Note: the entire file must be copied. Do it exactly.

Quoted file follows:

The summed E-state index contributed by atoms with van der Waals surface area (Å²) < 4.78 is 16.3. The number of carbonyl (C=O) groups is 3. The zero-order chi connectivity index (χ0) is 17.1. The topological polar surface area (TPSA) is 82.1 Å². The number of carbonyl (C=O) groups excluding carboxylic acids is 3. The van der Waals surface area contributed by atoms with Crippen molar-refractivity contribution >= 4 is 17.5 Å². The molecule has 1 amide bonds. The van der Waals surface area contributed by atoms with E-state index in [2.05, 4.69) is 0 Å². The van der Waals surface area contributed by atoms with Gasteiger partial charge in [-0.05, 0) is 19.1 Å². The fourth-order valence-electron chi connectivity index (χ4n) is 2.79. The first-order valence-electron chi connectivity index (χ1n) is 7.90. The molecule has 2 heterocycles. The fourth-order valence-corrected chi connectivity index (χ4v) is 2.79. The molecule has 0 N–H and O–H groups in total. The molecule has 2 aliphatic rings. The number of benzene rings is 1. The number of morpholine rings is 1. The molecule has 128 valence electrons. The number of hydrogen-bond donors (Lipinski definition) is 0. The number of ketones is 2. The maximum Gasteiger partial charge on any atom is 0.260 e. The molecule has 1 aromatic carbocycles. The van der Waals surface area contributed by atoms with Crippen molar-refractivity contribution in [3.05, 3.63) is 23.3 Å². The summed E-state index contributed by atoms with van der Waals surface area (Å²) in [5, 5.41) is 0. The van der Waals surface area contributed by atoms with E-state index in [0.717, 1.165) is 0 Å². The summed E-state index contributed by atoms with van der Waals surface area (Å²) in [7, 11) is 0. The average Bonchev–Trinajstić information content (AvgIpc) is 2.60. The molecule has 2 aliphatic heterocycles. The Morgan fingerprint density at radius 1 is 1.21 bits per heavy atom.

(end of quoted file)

The summed E-state index contributed by atoms with van der Waals surface area (Å²) < 4.78 is 16.3. The number of carbonyl (C=O) groups is 3. The zero-order chi connectivity index (χ0) is 17.1. The topological polar surface area (TPSA) is 82.1 Å². The number of carbonyl (C=O) groups excluding carboxylic acids is 3. The van der Waals surface area contributed by atoms with Crippen molar-refractivity contribution >= 4 is 17.5 Å². The molecule has 1 amide bonds. The van der Waals surface area contributed by atoms with E-state index in [2.05, 4.69) is 0 Å². The van der Waals surface area contributed by atoms with Gasteiger partial charge in [-0.05, 0) is 19.1 Å². The fourth-order valence-electron chi connectivity index (χ4n) is 2.79. The first-order valence-electron chi connectivity index (χ1n) is 7.90. The molecule has 2 heterocycles. The fourth-order valence-corrected chi connectivity index (χ4v) is 2.79. The molecule has 0 N–H and O–H groups in total. The molecule has 2 aliphatic rings. The number of benzene rings is 1. The number of morpholine rings is 1. The molecule has 128 valence electrons. The number of hydrogen-bond donors (Lipinski definition) is 0. The number of ketones is 2. The maximum Gasteiger partial charge on any atom is 0.260 e. The molecule has 1 aromatic carbocycles. The van der Waals surface area contributed by atoms with Crippen molar-refractivity contribution in [3.05, 3.63) is 23.3 Å². The summed E-state index contributed by atoms with van der Waals surface area (Å²) in [5, 5.41) is 0. The van der Waals surface area contributed by atoms with E-state index in [0.717, 1.165) is 0 Å². The summed E-state index contributed by atoms with van der Waals surface area (Å²) in [7, 11) is 0. The average Bonchev–Trinajstić information content (AvgIpc) is 2.60. The molecule has 2 aliphatic heterocycles. The Morgan fingerprint density at radius 1 is 1.21 bits per heavy atom.